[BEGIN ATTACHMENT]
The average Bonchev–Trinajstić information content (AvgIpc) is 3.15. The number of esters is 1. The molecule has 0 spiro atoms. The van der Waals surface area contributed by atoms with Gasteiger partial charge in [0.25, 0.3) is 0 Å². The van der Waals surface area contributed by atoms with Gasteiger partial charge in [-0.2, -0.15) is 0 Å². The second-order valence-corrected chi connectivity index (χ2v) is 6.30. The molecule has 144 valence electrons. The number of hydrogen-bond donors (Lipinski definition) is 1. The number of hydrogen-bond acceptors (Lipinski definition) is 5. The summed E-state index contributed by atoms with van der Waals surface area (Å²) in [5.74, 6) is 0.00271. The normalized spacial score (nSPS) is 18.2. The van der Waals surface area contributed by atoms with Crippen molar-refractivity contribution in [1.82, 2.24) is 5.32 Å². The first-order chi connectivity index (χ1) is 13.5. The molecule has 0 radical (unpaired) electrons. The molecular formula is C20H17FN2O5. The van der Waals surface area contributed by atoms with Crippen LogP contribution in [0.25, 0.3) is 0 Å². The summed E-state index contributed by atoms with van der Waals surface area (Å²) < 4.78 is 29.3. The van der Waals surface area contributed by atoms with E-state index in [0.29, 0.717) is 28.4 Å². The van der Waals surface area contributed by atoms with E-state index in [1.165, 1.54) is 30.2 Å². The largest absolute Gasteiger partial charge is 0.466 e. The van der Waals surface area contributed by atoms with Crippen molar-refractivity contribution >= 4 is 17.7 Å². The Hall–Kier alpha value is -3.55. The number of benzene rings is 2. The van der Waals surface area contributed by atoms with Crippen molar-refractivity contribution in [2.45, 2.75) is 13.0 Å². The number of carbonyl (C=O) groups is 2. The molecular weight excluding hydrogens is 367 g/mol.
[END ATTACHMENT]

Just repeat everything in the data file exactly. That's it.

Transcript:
The average Bonchev–Trinajstić information content (AvgIpc) is 3.15. The number of esters is 1. The molecule has 0 spiro atoms. The van der Waals surface area contributed by atoms with Gasteiger partial charge in [0.25, 0.3) is 0 Å². The van der Waals surface area contributed by atoms with Gasteiger partial charge in [-0.2, -0.15) is 0 Å². The second-order valence-corrected chi connectivity index (χ2v) is 6.30. The molecule has 144 valence electrons. The number of hydrogen-bond donors (Lipinski definition) is 1. The number of hydrogen-bond acceptors (Lipinski definition) is 5. The summed E-state index contributed by atoms with van der Waals surface area (Å²) in [5.74, 6) is 0.00271. The normalized spacial score (nSPS) is 18.2. The van der Waals surface area contributed by atoms with Crippen molar-refractivity contribution in [1.82, 2.24) is 5.32 Å². The first-order chi connectivity index (χ1) is 13.5. The molecule has 0 radical (unpaired) electrons. The molecular formula is C20H17FN2O5. The van der Waals surface area contributed by atoms with Crippen LogP contribution in [0.25, 0.3) is 0 Å². The summed E-state index contributed by atoms with van der Waals surface area (Å²) < 4.78 is 29.3. The van der Waals surface area contributed by atoms with E-state index in [0.29, 0.717) is 28.4 Å². The van der Waals surface area contributed by atoms with E-state index in [1.165, 1.54) is 30.2 Å². The largest absolute Gasteiger partial charge is 0.466 e. The van der Waals surface area contributed by atoms with Crippen molar-refractivity contribution >= 4 is 17.7 Å². The Hall–Kier alpha value is -3.55. The number of benzene rings is 2. The van der Waals surface area contributed by atoms with Crippen molar-refractivity contribution in [2.45, 2.75) is 13.0 Å². The number of carbonyl (C=O) groups is 2. The molecular weight excluding hydrogens is 367 g/mol.